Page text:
So that means that programmers know what hardware is inside your computer, what OS it is running, so on and so forth. They can focus on making sure it works as best as it possibly can on those few models - not having to program for the lowest common denominator like they do in the PC world with a thousand different video cards, different processors, etc.

    Along those lines since they provide both the hardware and the OS - you never run into an issue of "oh thats a problem with Windows" or "oh thats a hardware issue you need to call XYZ" - you have one place to go to. I've had a couple of times where I had to go in for support and had nothing but excellent experiences.

    As far as price yes they are a bit more, but I think it is worth it for the quality of product you are getting, but also the resale value is through the roof - if you would upgrade every year I would wager you could get a new computer every year for less than $100. Example - Last November my dad bought a Mac Mini. There was a fairly good sale at MacMall on the latest model. He used it a little but once they bought an iPad he used that for everything he was using the Mini for (surfing, streaming radio, etc), so they decided to sell it a couple of months ago. I put it on eBay for them and it sold for $50 MORE than they paid for it.

    Well that is enough for now :)

  3. Impressively well-written and thoroughly appreciated. Thank you, Chris!

    I have read that the reason for the lack of viruses is that up until now, Mac users have been such a low percentage that they weren't targeted. If that's the case, I would expect to see Mac attacks going up. But, Mac users seems to, in general, be more computer savvy, so they would be more likely to maintain their firewalls, antivirus, etc.

    Being a PC user, I very rarely have problems. I can't remember the last time I had to have my brother-in-law come in to fix something. I'm curious what kinds of problems you were fixing on the PCs. Are they issues that I likely encounter and fix on my own, or hardware problems?

  4. Some people are just prone to problems - my family doubly so :)

    I personally never had too many major issues with my last real windows machine - when I had it working as I wanted it I would leave well enough alone.

    Full disclaimer - I actually have an all -in-one Windows 7 machine we bought to try a touch screen software package for Joseph - We just use it as a monitor for the MacBook now and i have a Windows 98 machine in my MAME cabinet that has been working like a champ, but it isn't hooked to the internet so I don't have to worry about it too much.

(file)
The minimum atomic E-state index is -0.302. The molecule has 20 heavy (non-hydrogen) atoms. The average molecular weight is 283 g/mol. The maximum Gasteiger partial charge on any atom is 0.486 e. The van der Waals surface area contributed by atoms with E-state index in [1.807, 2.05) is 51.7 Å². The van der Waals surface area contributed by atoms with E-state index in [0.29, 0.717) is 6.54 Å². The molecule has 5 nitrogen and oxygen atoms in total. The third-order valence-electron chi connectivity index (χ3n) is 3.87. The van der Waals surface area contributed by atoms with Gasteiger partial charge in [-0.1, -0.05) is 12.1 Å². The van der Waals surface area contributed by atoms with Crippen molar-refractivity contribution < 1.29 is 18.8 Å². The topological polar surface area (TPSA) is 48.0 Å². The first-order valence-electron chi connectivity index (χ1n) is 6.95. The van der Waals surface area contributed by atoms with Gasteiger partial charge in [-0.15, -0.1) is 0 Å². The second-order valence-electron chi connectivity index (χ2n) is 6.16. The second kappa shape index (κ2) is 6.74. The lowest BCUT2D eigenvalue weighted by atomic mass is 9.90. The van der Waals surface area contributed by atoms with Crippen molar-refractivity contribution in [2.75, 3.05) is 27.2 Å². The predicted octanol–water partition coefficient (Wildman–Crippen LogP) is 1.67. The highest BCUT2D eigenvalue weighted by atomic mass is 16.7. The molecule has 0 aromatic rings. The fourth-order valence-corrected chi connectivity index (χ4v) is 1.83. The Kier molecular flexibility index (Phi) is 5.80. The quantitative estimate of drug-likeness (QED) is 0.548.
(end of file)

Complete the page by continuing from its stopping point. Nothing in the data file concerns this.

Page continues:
As far as problems my family had it has been probably two years now but lets see my brother was Mr. Virus - he would end up with a new one every couple of weeks it seemed like - I seem to remember him having a lot of compatibility issues as well (programs not working after updates, files working in one program and not another, etc). My sister always had tons of networking issues and web browser related stuff, and my parents were more a constant stream of How To questions - from basic "how do I send a picture" stuff on up.

  5. we have both a PC and a MAC in our home. in terms of computers crashing or having problems, the PC has been more problematic.

    overall use is fairly similar. I am a creative type and need a MAC for the work I do. I wouldn't necessarily recommend it for the average person - though it is very user friendly, the expense is probably not worth it.

    what do you use the computer for? if it is mostly for surfing the internet, I would stick with a PC, there is no reason to fork over the extra money.

    I love my MAC and can't function without it, but if it weren't for the type of work I do, I would not spend the extra money on one.

  6. Thanks Cheree! I use the computer for regular home use... Email, Facebook, news-reading, watching videos, listening to music, occasional game-playing. I've never found my PC to be the least bit inadequate, which is why the "Macs rule" philosophy has always intrigued me.